School Based Management in Bedouin Schools in Israel
thesisposted on 24.09.2021, 13:54 by Omar MIzel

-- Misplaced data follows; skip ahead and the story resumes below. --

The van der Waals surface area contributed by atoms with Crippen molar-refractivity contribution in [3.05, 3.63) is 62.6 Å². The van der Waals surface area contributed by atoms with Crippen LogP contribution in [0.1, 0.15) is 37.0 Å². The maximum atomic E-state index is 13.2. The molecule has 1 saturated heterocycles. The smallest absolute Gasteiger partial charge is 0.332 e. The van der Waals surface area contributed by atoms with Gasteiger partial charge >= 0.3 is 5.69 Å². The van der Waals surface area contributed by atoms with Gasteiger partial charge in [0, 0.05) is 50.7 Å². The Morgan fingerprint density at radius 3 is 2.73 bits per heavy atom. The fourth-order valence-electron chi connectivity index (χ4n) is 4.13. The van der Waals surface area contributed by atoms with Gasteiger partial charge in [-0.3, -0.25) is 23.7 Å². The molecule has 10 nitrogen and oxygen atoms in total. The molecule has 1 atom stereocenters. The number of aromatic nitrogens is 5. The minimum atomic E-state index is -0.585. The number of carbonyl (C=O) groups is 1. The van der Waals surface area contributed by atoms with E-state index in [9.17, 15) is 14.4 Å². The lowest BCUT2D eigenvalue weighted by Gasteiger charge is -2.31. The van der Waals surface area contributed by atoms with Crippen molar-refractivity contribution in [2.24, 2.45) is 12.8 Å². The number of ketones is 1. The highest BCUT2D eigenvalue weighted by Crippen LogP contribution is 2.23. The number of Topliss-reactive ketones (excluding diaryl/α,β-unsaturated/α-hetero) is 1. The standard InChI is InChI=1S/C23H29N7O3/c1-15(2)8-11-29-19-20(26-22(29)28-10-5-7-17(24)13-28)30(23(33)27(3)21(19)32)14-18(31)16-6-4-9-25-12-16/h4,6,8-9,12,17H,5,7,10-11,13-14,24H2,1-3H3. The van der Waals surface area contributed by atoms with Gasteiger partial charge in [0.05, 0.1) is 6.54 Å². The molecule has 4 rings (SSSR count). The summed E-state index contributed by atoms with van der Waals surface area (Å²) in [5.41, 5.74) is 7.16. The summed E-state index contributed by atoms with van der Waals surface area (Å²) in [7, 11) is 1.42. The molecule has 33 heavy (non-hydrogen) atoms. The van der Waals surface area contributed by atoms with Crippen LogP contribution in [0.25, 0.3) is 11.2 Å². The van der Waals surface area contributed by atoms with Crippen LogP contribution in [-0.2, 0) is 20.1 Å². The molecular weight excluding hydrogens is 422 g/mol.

School-Based Management (SBM) schools enjoy flexibility in resource utilisation and their success largely depends on their context's directives and characteristics. In 1995, Israel's Education Ministry transferred nine Jewish schools to SBM. Three years later, the ministry instructed the five Bedouin schools in Rahat to become SBM. The Bedouins are the first Israeli minority to adopt SBM in their schools. This research study will describe, study and assess the extent of SBM's implementation in the five Rahat schools, discussing the unique context, which studies on this subject have so far excluded. The context is unique because it is complex: the political relationship between majority (Jews) and minority (Arabs), the confrontation between a traditional, conservative society (Bedouin) and a modem, continually changing one (Israeli), and the Arab school system's total separation from the Jewish one. The study's target population consisted of the five coeducational primary schools' 179 teachers and five principals. Two approaches were used to analyse the findings: positivist-quantitative and phenomenological-qualitative, and two different tools to assess SBM in the five schools. The first tool, a questionnaire, was sent to the teachers and principals, who graded answers 1 to 5, while the second was a semi-structured interview with the five principals and with randomly selected 20 teachers (four from each school).The results of SBM's pilot application in Israel's Bedouin community were opposite to what the Ministry of Education anticipated. The main factors that prevented the five schools from implementing SBM and increased centralisation included extensive intervention in school affairs by the Education Ministry and the local tribe, especially its leader (sheikh), and Bedouin society's conservativism. Instead of implementing SBM, Bedouin schools should improve teacher training, upgrade the physical infrastructure, neutralise tribal influence, and use innovative teaching methods.